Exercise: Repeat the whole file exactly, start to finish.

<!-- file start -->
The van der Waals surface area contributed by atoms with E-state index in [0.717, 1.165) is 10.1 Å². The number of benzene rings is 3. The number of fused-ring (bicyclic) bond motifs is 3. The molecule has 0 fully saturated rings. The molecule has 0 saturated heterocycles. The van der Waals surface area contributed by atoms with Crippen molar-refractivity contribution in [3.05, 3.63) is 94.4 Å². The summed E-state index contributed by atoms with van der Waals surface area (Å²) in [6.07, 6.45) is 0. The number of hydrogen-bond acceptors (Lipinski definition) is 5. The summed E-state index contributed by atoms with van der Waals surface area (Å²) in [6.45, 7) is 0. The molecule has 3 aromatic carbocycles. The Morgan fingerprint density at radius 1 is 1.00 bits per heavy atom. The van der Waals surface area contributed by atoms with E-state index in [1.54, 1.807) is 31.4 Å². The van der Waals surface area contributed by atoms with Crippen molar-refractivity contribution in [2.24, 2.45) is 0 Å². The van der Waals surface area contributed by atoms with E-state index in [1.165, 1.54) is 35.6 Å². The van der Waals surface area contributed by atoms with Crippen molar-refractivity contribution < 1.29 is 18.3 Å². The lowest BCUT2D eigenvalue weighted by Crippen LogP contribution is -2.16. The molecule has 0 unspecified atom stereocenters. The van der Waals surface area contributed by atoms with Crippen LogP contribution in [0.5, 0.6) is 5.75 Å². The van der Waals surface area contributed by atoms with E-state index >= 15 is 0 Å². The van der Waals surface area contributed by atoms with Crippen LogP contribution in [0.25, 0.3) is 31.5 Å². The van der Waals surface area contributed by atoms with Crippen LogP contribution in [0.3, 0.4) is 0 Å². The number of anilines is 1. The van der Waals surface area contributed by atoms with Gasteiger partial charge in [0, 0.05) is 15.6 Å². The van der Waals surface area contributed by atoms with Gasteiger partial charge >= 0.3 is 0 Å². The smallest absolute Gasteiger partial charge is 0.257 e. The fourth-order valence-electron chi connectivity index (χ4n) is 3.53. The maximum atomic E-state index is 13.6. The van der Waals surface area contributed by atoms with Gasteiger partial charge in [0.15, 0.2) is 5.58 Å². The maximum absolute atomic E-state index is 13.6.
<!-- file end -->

The van der Waals surface area contributed by atoms with E-state index in [0.717, 1.165) is 10.1 Å². The number of benzene rings is 3. The number of fused-ring (bicyclic) bond motifs is 3. The molecule has 0 fully saturated rings. The molecule has 0 saturated heterocycles. The van der Waals surface area contributed by atoms with Crippen molar-refractivity contribution in [3.05, 3.63) is 94.4 Å². The summed E-state index contributed by atoms with van der Waals surface area (Å²) in [6.07, 6.45) is 0. The number of hydrogen-bond acceptors (Lipinski definition) is 5. The summed E-state index contributed by atoms with van der Waals surface area (Å²) in [6.45, 7) is 0. The molecule has 3 aromatic carbocycles. The Morgan fingerprint density at radius 1 is 1.00 bits per heavy atom. The van der Waals surface area contributed by atoms with E-state index in [1.54, 1.807) is 31.4 Å². The van der Waals surface area contributed by atoms with Crippen molar-refractivity contribution in [2.24, 2.45) is 0 Å². The van der Waals surface area contributed by atoms with E-state index in [1.165, 1.54) is 35.6 Å². The van der Waals surface area contributed by atoms with Crippen molar-refractivity contribution < 1.29 is 18.3 Å². The lowest BCUT2D eigenvalue weighted by Crippen LogP contribution is -2.16. The molecule has 0 unspecified atom stereocenters. The van der Waals surface area contributed by atoms with Crippen LogP contribution in [0.5, 0.6) is 5.75 Å². The van der Waals surface area contributed by atoms with E-state index >= 15 is 0 Å². The van der Waals surface area contributed by atoms with Crippen LogP contribution in [0.25, 0.3) is 31.5 Å². The van der Waals surface area contributed by atoms with Crippen LogP contribution in [0.3, 0.4) is 0 Å². The number of anilines is 1. The van der Waals surface area contributed by atoms with Gasteiger partial charge in [0, 0.05) is 15.6 Å². The van der Waals surface area contributed by atoms with Gasteiger partial charge >= 0.3 is 0 Å². The smallest absolute Gasteiger partial charge is 0.257 e. The fourth-order valence-electron chi connectivity index (χ4n) is 3.53. The maximum atomic E-state index is 13.6. The van der Waals surface area contributed by atoms with Gasteiger partial charge in [0.15, 0.2) is 5.58 Å². The maximum absolute atomic E-state index is 13.6.